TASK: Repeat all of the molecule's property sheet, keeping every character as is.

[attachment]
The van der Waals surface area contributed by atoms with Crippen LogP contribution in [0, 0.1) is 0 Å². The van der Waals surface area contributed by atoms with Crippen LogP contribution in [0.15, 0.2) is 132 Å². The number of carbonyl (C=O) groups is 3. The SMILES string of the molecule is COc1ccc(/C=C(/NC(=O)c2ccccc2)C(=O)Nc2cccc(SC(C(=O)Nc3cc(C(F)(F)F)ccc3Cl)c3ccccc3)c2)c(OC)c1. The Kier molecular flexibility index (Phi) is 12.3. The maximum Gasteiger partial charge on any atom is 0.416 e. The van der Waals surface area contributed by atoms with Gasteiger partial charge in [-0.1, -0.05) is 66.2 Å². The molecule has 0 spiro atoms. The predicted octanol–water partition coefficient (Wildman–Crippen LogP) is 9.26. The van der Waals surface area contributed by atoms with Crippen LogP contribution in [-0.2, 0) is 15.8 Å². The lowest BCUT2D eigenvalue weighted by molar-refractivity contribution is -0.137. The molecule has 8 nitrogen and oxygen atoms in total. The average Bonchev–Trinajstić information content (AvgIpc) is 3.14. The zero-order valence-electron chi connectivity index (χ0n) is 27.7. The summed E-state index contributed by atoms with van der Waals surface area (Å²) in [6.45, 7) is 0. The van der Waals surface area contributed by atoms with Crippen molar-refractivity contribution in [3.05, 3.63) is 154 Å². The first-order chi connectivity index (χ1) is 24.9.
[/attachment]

The van der Waals surface area contributed by atoms with Crippen LogP contribution in [0, 0.1) is 0 Å². The van der Waals surface area contributed by atoms with Crippen LogP contribution in [0.15, 0.2) is 132 Å². The number of carbonyl (C=O) groups is 3. The SMILES string of the molecule is COc1ccc(/C=C(/NC(=O)c2ccccc2)C(=O)Nc2cccc(SC(C(=O)Nc3cc(C(F)(F)F)ccc3Cl)c3ccccc3)c2)c(OC)c1. The Kier molecular flexibility index (Phi) is 12.3. The maximum Gasteiger partial charge on any atom is 0.416 e. The van der Waals surface area contributed by atoms with Gasteiger partial charge in [-0.1, -0.05) is 66.2 Å². The molecule has 0 spiro atoms. The predicted octanol–water partition coefficient (Wildman–Crippen LogP) is 9.26. The van der Waals surface area contributed by atoms with Crippen LogP contribution in [-0.2, 0) is 15.8 Å². The lowest BCUT2D eigenvalue weighted by molar-refractivity contribution is -0.137. The molecule has 8 nitrogen and oxygen atoms in total. The average Bonchev–Trinajstić information content (AvgIpc) is 3.14. The zero-order valence-electron chi connectivity index (χ0n) is 27.7. The summed E-state index contributed by atoms with van der Waals surface area (Å²) in [6.45, 7) is 0. The van der Waals surface area contributed by atoms with Crippen molar-refractivity contribution in [3.05, 3.63) is 154 Å². The first-order chi connectivity index (χ1) is 24.9.